Showing posts from April, 2011

The Annunciation

I had a space in the morning so dipped into the Metropolitan, and chose the Northern Renaissance in order to stop being overwhelmed.
I spent my time with two Annunciations by Hans Memling.
They are calm and intimate. In both, Mary demurrers her assent by pointing to the book she is reading, implying it is written, I can do no other. But she could. She is a free agent.
The story needs its wonder restored - what is it that moves this particular woman to accept the divine burden, what is it in her that gives the divine birth?
This mystery is only driven back by her own stainless conception! Is it simply that the divine son must arise out of a pure consciousness. It is not assent that Mary offers but recognition that the angel brings. She is recognized as a sign of the purity of consciousness that gives rise to divine incarnation. If we wish to be newly born, it is the creation of a vessel that can bear that truth, that is required of us.
The sadness of the story, as now enshrined in dogma,…

Lemming anxiety

I remember a cartoon of a small furry animal sitting on a psychtherapist's couch, looking anxious, and saying to the therapist seated behind him, 'Depressed, depressed, of course, I am depressed, I am a lemming'!
I was sitting watching the people throng the streets need Grand Central Station, New York, enjoying the first real sun of Spring and the opportunity of sitting out on the pavement (as I was) talking, eating and drinking. It was a vibrant city scene.

But I had a jaundiced day, was feeling confused and uncertain, and so had come out to relax and brought my current book for company, that and the opportunities to people watch, over a glass of wine.

Mistake! The book, Gavin Francis' 'True North', which is excellent, was 'now' in Greenland and he had reached a point where he touched on 'the canary in the cage' - Greenland's retreating glaciers, sliding ever more energetically into the sea, the Artic's signaling of climate change; and…

True North

True North: Travels in Arctic Europe is a charming and intelligent travel account of one man's fascination with 'the North': once the boundaries of a known world. A world being freshly discovered as shifts in climate open it once more to exploitation - of travel, of transport and of resources - a change that may arrest the slow depopulation of many of the places Gavin Francis visits.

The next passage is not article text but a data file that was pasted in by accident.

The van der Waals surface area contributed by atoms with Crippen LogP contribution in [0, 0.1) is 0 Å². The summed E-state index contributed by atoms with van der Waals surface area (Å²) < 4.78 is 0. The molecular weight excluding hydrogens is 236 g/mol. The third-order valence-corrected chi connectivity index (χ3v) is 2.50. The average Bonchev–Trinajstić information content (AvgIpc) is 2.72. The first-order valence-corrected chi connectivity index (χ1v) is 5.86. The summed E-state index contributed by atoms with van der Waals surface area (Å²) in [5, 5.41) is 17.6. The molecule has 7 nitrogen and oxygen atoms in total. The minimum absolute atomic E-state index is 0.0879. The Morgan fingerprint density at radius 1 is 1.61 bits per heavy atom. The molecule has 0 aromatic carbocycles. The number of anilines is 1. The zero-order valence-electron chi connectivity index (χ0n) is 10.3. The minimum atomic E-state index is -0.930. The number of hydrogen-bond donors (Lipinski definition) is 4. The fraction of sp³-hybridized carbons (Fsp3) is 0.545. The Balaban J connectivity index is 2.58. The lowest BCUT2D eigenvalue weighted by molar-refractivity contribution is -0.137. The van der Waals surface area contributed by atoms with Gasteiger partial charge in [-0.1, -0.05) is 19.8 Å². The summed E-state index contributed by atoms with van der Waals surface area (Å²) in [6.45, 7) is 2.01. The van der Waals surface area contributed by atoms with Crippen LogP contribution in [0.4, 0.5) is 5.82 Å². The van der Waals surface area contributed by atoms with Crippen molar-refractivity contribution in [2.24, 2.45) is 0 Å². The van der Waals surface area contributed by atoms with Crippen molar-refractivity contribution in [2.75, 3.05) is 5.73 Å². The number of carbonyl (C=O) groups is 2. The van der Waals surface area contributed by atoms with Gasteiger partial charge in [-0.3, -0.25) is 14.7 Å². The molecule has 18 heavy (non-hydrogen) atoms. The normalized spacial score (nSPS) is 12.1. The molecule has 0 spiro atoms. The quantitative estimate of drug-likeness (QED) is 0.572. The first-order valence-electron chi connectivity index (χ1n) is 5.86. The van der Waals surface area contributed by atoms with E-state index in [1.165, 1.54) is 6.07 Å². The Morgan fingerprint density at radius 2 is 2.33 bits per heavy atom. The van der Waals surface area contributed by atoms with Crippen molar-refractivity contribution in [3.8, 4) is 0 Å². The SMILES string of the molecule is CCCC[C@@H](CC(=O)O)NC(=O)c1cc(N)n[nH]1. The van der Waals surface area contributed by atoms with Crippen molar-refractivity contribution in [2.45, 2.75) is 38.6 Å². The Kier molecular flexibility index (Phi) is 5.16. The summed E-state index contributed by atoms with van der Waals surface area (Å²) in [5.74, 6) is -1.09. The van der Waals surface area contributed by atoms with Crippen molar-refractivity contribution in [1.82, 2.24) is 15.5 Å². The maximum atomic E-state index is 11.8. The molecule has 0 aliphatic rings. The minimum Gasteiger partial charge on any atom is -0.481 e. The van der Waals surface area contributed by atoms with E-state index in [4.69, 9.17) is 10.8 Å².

He starts in Shetland (together with Orkney) two highly independent sets of people off the north coast of Scotland (who are decidedly not Scottish) who, however, remain dependent on living in a wider whole (of the United Kingdom). Like the Faroese islanders, fiercely themselves, yet dependent on Denmark for subsidy and opportunities for higher education and employment opportunity. Only Iceland has broken this pattern, having the critical mass for independence, though one now challenged by financial crisis and hoped for European Union membership.

One aspect that I had only barely realized of t…

Happy Easter

The Killing That was the day they killed the Son of God On a squat hill-top by Jerusalem. Zion was bare, her children from their maze Sucked by the dream of curiosity Clean through the gates. The very halt and blind Had somehow got themselves up to the hill. After the ceremonial preparation, The scourging, nailing, nailing against the wood, Erection of the main-trees with their burden, While from the hill rose an orchestral wailing, They were there at last, high up in the soft spring day. We watched the writhings, heard the moanings, saw The three heads turning on their separate axles Like broken wheels left spinning. Round his head Was loosely bound a crown of plaited thorn That hu…

Nesterov's image of holiness

Today I went to see the Nesterovs at the Tretyakov. 

They are signs of a coherent vision - of a Russia that is holy because it has grafted a Christian spirituality that has humility at its heart onto the spirit of place. The inherently muted tones of the landscape and its simplicity merges with the demands of the heart for coherence and a given openness to place, and to others.

Three elderly monks sit on a tree stump at lake and forest's edge greeting a fox as he emerges, without fear, from the trees. In their vision paradise is restored and one of the monk's looks at the viewer invitingly asking them to join this reality - to let grace in, grace that configures the world, waiting on our discovery.

But it is a vision whose ideal was undermined by the real divergence between it and the actual contours of religious life in Russia and by darker forces. 

Nesterov survived by retreating into portraiture - the vividness of the person., shaped individual and whole, must stand for the ima…

The Man in the Castle

Imagine that the Allied victory is a subversive novel abroad in a world where the Axis has won and where the relatively benign occupation of the Japanese is confronted by the next stage of the Nazi horror.

Imagine a cast of 'minor' characters, directly and indirectly, involved in both communicating the German plan of atomic holocaust to the Japanese and sparing the life (from German assasination) of the author of the subversive text.